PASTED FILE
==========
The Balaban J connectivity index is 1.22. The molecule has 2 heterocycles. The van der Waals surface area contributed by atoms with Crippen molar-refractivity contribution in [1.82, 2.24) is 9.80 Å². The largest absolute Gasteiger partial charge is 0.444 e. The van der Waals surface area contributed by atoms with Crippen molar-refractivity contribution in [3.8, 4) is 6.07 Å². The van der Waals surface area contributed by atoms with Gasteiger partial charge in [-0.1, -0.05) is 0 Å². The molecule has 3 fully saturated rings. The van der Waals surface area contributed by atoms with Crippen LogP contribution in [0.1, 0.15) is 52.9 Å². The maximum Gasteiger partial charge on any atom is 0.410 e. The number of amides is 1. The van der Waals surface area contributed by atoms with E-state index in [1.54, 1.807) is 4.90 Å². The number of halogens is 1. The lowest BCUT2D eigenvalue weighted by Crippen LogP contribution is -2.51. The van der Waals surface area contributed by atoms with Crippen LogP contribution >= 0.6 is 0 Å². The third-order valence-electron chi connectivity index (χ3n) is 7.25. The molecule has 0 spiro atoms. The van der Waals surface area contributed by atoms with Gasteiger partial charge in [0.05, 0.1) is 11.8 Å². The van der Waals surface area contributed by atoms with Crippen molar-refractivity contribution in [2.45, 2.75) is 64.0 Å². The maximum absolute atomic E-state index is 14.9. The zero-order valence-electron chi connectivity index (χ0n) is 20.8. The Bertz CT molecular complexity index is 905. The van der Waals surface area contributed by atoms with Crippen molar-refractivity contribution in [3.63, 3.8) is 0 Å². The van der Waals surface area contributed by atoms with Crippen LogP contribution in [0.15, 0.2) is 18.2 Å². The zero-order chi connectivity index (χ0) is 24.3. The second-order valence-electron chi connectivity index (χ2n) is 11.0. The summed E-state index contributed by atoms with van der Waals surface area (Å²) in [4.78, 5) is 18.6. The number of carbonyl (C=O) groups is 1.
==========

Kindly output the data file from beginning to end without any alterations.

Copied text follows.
The Balaban J connectivity index is 1.22. The molecule has 2 heterocycles. The van der Waals surface area contributed by atoms with Crippen molar-refractivity contribution in [1.82, 2.24) is 9.80 Å². The largest absolute Gasteiger partial charge is 0.444 e. The van der Waals surface area contributed by atoms with Crippen molar-refractivity contribution in [3.8, 4) is 6.07 Å². The van der Waals surface area contributed by atoms with Gasteiger partial charge in [-0.1, -0.05) is 0 Å². The molecule has 3 fully saturated rings. The van der Waals surface area contributed by atoms with Crippen LogP contribution in [0.1, 0.15) is 52.9 Å². The maximum Gasteiger partial charge on any atom is 0.410 e. The number of amides is 1. The van der Waals surface area contributed by atoms with E-state index in [1.54, 1.807) is 4.90 Å². The number of halogens is 1. The lowest BCUT2D eigenvalue weighted by Crippen LogP contribution is -2.51. The van der Waals surface area contributed by atoms with Crippen LogP contribution >= 0.6 is 0 Å². The third-order valence-electron chi connectivity index (χ3n) is 7.25. The molecule has 0 spiro atoms. The van der Waals surface area contributed by atoms with Gasteiger partial charge in [0.05, 0.1) is 11.8 Å². The van der Waals surface area contributed by atoms with Crippen molar-refractivity contribution in [2.45, 2.75) is 64.0 Å². The maximum absolute atomic E-state index is 14.9. The zero-order valence-electron chi connectivity index (χ0n) is 20.8. The Bertz CT molecular complexity index is 905. The van der Waals surface area contributed by atoms with Crippen molar-refractivity contribution in [3.63, 3.8) is 0 Å². The van der Waals surface area contributed by atoms with Crippen LogP contribution in [0.15, 0.2) is 18.2 Å². The zero-order chi connectivity index (χ0) is 24.3. The second-order valence-electron chi connectivity index (χ2n) is 11.0. The summed E-state index contributed by atoms with van der Waals surface area (Å²) in [4.78, 5) is 18.6. The number of carbonyl (C=O) groups is 1.